In other words, the general election could lead to a change of prime minister.
Party of Hope leader Yuriko Koike, who also serves as Tokyo governor, chose not to run in the lower house election.
Koike says her party will decide whom it will vote for in the Diet election for prime minister after seeing the outcome of the general election.
The Party of Hope has a clear goal of unseating the Abe administration, but it apparently has not ruled out the possibility of joining hands with the LDP in case Abe steps down.
The Party of Hope, which maintains such an unclear position, is irresponsible as a political party that aims to take over the reins of government.
Koike says the Party of Hope "offers a choice to voters in order to rectify Japan's politics in which Abe is predominant." If so, the party should clarify specifically how it intends to respond to the outcome of the election.
Campaign pledges unveiled by various political parties have clarified differences over individual policy issues.
A key theme is constitutional amendment. If the LDP is to win the election, discussions on constitutional revisions would likely focus on Prime Minister Abe's proposal to add a paragraph stipulating the existence of the Self-Defense Forces (SDF) to Article 9 of the Constitution while retaining the clause's war-renouncing paragraph 1 and paragraph 2 that bans Japan from possessing any war potential.
The Party of Hope is enthusiastic about amending the postwar Constitution, but is critical of the prime minister's proposal. The CDP is opposed to revising Article 9 based on the premise of maintaining the security legislation.
The LDP has pledged to raise the 8 percent consumption tax to 10 percent in October 2019 as scheduled, but to divert a portion of additional revenue from the tax hike to cover the expenses of making education free and other policy measures. The Party of Hope and Nippon Ishin insist that the indirect tax levied on virtually all goods and services be kept at the current level. The CDP is also critical of the planned tax increase.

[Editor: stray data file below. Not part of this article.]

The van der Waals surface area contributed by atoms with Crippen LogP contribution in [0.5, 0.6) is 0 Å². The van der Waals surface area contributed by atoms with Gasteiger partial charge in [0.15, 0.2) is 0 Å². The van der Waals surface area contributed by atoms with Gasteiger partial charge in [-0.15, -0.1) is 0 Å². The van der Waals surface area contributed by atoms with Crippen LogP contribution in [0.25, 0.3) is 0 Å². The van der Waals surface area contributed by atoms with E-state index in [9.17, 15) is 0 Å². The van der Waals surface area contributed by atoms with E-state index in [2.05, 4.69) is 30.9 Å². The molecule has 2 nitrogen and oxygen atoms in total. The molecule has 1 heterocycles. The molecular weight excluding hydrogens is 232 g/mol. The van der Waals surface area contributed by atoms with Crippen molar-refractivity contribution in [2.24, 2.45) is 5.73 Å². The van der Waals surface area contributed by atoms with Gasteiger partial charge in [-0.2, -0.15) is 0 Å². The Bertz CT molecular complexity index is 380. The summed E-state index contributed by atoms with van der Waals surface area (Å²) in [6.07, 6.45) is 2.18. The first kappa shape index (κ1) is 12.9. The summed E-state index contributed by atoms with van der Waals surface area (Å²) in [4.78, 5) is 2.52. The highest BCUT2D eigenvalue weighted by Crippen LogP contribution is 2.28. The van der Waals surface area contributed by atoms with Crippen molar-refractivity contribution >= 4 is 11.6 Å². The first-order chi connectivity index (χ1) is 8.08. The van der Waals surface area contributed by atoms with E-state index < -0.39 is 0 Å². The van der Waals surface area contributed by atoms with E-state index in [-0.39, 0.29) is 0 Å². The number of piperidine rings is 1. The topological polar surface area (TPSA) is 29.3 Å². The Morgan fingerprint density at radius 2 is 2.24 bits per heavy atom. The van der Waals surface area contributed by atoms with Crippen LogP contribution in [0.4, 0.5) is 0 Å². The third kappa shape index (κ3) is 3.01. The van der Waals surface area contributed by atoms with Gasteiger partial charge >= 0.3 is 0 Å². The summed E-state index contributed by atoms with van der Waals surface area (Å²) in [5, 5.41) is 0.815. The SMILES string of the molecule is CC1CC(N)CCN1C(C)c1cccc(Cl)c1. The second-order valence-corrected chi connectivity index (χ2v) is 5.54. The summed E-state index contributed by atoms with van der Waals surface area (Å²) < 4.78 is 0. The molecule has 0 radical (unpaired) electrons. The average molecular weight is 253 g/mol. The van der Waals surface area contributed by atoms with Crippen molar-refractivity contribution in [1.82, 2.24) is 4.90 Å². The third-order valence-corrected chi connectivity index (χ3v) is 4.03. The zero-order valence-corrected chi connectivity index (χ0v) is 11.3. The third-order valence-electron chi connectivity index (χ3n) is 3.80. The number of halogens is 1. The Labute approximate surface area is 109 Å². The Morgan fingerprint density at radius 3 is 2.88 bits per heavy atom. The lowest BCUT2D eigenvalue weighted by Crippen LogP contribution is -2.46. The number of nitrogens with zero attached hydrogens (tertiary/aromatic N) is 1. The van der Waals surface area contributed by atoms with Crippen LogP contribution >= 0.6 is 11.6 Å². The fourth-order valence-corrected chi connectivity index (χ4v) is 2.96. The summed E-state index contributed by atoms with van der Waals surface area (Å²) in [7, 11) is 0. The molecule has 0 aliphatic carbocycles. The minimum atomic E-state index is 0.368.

Nuclear power policy has also emerged as a focal point at issue during campaigning as the Party of Hope has pledged to rid the country of nuclear power by 2030 if it takes over the reins of government. The CDP, the JCP and the SDP also share the view that nuclear power should be eliminated. This should lead to national debate on the issue.
Active debate should also be held on the pros and cons of relocating U.S. Marine Corps Air Station Futenma within Okinawa Prefecture.
A series of gaffes and scandals has called into question the quality of legislators. Therefore, it is important for voters to carefully assess the attributes of individual candidates.
Voters will have numerous opportunities to see high-ranking members of political parties and candidates deliver campaign speeches. Voters should pay close attention to not only what candidates emphasize but also what they are reluctant to mention.
In the election, voters face difficult choices between the continuation of Abe's predominance, a change in prime minister under the LDP-Komeito coalition or allowing opposition parties to take over the reins of government. Voters should carefully consider what sort of political situation would be best for the country.